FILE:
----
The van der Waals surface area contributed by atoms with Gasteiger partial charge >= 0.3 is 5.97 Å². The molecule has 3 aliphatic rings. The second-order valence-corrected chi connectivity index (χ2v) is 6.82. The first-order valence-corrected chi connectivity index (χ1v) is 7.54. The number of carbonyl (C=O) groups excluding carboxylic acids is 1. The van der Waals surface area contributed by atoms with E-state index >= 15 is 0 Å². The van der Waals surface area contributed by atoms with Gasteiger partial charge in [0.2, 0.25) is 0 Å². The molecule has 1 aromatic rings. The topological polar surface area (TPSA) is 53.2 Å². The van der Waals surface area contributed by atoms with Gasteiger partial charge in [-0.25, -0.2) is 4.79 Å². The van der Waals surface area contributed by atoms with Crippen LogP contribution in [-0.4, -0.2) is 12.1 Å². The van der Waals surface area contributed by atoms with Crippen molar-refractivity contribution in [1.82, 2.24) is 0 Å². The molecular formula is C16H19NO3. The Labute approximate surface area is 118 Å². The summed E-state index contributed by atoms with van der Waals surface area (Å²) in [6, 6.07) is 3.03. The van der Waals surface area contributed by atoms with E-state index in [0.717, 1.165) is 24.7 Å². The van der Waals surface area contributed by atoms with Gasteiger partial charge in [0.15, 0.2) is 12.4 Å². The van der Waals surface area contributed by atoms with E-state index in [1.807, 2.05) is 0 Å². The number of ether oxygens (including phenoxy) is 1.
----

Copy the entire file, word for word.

The van der Waals surface area contributed by atoms with Gasteiger partial charge >= 0.3 is 5.97 Å². The molecule has 3 aliphatic rings. The second-order valence-corrected chi connectivity index (χ2v) is 6.82. The first-order valence-corrected chi connectivity index (χ1v) is 7.54. The number of carbonyl (C=O) groups excluding carboxylic acids is 1. The van der Waals surface area contributed by atoms with E-state index >= 15 is 0 Å². The van der Waals surface area contributed by atoms with Gasteiger partial charge in [0.2, 0.25) is 0 Å². The molecule has 1 aromatic rings. The topological polar surface area (TPSA) is 53.2 Å². The van der Waals surface area contributed by atoms with Gasteiger partial charge in [-0.25, -0.2) is 4.79 Å². The van der Waals surface area contributed by atoms with Crippen LogP contribution in [-0.4, -0.2) is 12.1 Å². The van der Waals surface area contributed by atoms with Crippen molar-refractivity contribution in [1.82, 2.24) is 0 Å². The molecular formula is C16H19NO3. The Labute approximate surface area is 118 Å². The summed E-state index contributed by atoms with van der Waals surface area (Å²) in [6, 6.07) is 3.03. The van der Waals surface area contributed by atoms with E-state index in [0.717, 1.165) is 24.7 Å². The van der Waals surface area contributed by atoms with Gasteiger partial charge in [0.15, 0.2) is 12.4 Å². The van der Waals surface area contributed by atoms with E-state index in [1.807, 2.05) is 0 Å². The number of ether oxygens (including phenoxy) is 1.